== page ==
If you’re a copywriter – in-house or freelance – or you need to hire one, the task seems fairly straightforward: write great content. But how do you define “great”? This is a trickier subject than you may think.
What can you do to find metrics to define the performance of content performance? In this article, we’re going to get into the different data-driven solutions to correctly measure the quality, impact and role your copywriting directly plays in digital marketing or sales output.
Know Your Audience
Defining the performance of your content largely depends on defining exactly who your users are. You’ll need to pinpoint various information about your audience. This is powerful knowledge that can facilitate you in tweaking your activities and resources more efficiently.
Measure the Reach of Your Content
One key metric to measure content performance is recording the number of page views. How many users did your content reach? How many unique views did a page gather? Page views are a starting point for comparing different kinds of content and ultimately gauging trends over time. They’ll aid you in measuring if and how fast your reach is growing.
Organic Traffic and Keyword Positions
Good content should be rooted in a solid search engine optimisation strategy. The bottom line? Your content should be SEO-friendly. Don’t do this, and your site won’t be visible in SERPs, neither will it receive stable organic traffic. It’s important to optimise your content for targeted keywords. Platforms such as SEMrush, Positionly and Google Keyword Tool will enable you to research keywords and measure your keyword positions daily.
Time Spent on Page and Bounce Rate
Aside from reach, measuring the time a user spends on a page and bounce rate are two metrics that are vital – you must monitor both meticulously. For the most effective and helpful results, wait at least 30 days prior to measuring your campaign. Ensure your results fit into averages in line with benchmarks provided by Quicksprout.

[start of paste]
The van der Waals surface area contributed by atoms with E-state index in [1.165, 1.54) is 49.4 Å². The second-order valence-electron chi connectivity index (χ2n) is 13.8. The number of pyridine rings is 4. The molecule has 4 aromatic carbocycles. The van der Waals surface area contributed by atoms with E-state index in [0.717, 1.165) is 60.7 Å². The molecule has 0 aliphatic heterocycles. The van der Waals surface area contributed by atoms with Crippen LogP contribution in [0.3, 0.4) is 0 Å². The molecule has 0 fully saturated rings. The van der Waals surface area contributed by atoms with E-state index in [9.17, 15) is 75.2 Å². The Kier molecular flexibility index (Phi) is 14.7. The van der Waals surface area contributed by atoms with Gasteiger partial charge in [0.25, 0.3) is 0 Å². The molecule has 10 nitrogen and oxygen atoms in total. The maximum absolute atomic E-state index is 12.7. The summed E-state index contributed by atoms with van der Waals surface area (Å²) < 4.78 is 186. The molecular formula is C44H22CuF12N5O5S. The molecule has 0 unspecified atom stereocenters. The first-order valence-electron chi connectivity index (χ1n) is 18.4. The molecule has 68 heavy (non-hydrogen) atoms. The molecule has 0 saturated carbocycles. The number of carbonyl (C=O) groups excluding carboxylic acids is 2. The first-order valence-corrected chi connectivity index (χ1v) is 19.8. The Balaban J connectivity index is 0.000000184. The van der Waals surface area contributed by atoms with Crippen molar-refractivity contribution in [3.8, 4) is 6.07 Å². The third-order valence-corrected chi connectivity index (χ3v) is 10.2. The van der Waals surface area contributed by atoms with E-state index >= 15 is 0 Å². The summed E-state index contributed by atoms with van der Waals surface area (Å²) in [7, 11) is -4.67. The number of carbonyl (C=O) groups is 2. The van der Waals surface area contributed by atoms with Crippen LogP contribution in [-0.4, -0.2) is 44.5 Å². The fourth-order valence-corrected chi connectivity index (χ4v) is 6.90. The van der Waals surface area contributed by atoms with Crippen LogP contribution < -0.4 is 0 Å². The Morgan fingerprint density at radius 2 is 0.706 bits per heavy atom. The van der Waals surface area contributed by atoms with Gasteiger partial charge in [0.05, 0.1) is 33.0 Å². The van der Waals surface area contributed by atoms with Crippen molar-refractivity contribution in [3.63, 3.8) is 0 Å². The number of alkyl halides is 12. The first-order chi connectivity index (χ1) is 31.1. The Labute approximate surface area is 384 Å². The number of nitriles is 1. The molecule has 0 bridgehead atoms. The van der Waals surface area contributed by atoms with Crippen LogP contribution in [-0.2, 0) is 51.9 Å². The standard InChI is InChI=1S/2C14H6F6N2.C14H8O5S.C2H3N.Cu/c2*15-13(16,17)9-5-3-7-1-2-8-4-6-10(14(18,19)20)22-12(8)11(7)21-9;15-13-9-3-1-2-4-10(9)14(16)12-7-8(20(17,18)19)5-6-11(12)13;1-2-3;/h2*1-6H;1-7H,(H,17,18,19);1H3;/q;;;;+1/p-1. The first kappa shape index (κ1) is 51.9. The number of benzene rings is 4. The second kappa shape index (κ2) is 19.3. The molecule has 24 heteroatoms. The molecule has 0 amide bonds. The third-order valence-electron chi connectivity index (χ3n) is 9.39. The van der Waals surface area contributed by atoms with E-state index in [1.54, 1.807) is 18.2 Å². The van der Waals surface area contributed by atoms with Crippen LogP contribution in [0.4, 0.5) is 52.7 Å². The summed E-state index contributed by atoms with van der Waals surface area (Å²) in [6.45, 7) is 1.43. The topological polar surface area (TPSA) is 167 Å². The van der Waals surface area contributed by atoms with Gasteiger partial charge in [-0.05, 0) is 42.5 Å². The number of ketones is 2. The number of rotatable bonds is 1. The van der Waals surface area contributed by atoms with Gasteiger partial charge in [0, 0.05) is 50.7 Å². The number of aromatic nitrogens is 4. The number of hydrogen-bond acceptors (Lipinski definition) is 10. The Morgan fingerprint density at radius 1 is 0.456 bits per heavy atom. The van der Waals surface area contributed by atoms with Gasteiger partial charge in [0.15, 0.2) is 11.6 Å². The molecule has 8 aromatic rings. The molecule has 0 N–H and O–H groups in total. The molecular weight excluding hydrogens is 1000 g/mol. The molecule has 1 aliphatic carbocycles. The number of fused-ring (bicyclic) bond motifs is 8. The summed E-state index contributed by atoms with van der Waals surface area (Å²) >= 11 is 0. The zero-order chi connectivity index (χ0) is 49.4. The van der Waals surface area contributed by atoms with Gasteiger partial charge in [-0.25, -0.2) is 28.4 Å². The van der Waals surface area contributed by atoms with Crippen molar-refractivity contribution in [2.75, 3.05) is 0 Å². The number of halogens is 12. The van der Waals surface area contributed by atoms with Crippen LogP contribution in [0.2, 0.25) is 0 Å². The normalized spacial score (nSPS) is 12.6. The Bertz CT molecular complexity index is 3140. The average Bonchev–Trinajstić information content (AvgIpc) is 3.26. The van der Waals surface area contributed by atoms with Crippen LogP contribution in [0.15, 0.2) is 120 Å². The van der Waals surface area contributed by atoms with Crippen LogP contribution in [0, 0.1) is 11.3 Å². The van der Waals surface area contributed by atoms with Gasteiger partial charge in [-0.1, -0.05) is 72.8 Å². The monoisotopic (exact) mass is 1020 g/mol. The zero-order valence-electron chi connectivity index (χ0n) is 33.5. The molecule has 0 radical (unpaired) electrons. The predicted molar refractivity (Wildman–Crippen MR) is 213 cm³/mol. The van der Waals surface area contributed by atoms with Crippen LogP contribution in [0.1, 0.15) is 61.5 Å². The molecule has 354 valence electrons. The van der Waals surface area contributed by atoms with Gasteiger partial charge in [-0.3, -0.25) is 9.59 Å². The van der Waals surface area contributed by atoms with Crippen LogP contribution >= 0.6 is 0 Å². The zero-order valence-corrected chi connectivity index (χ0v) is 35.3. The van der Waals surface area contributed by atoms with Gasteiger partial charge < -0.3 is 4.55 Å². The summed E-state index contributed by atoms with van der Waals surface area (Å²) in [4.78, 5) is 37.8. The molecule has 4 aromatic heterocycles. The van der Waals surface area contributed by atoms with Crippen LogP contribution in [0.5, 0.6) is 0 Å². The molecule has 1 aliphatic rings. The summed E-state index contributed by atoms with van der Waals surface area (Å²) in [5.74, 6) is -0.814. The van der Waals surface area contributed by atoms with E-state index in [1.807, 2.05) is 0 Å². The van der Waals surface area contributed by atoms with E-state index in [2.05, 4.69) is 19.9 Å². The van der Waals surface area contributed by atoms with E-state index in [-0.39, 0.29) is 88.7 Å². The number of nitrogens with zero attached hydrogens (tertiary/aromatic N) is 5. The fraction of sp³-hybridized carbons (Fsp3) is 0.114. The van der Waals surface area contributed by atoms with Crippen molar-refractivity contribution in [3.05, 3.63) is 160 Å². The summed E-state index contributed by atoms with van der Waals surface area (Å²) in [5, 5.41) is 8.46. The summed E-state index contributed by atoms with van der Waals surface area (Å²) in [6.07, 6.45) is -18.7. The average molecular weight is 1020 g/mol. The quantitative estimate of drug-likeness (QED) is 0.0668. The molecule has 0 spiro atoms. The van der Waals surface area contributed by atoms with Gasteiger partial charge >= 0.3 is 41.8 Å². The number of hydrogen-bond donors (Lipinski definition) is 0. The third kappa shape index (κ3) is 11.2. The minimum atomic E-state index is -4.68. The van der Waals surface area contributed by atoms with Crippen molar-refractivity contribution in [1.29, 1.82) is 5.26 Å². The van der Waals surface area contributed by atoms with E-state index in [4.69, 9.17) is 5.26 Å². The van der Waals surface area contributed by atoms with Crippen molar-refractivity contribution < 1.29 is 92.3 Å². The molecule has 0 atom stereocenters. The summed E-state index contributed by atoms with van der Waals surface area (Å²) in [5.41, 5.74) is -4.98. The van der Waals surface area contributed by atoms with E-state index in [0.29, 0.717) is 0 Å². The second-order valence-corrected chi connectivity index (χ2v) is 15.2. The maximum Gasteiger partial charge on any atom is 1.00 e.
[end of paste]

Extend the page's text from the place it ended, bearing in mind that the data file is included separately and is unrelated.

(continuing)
Fast, free and accurate, Google Analytics is the most widely used platform for measuring a website’s visitors. The web analytics service provides you with statistics about where visitors are coming from, what keywords they used to find your site, what pages they spent the most time on, what links they click on and much more.
You can use Google Analytics to measure your social media performance and establish which social platforms generate the most traffic to your website.
Social Media Content
Defining the performance of your content on social media works a little differently to search engine traffic in that people are effectively lending their commendation to an article (or are actively attacking it). In other words, those that see the shares are much more likely to click the post.
With this in mind, social sharing is a wonderful shorthand for how popular/appreciated the blog or article is with real people and is a good indicator of whether or not it’ll go viral. Think Facebook shares, Twitter retweets and LinkedIn shares. Rake in the shares, and that’s a sign of likeable content.
Key tools to use include SocialMetricsPro (a powerful WordPress plugin that helps people keep tabs on where their content’s being shared, by whom and in what volumes) and social share counter plugins (help you monitor social shares, display them, help new audiences see how popular your content is).
Bounce rate, page views, time on site, conversions, keyword positions and social media tracking are sure-fire key metrics for defining the performance of content. It’s a good idea to check all of them in unison when calculating the content quality and your successes.
When you write a piece of content, be patient and check your results after 30 or even 60 days. Analyse the results, month by month, and evaluate your growth rate. Get to know your audience and utilise that knowledge to your advantage.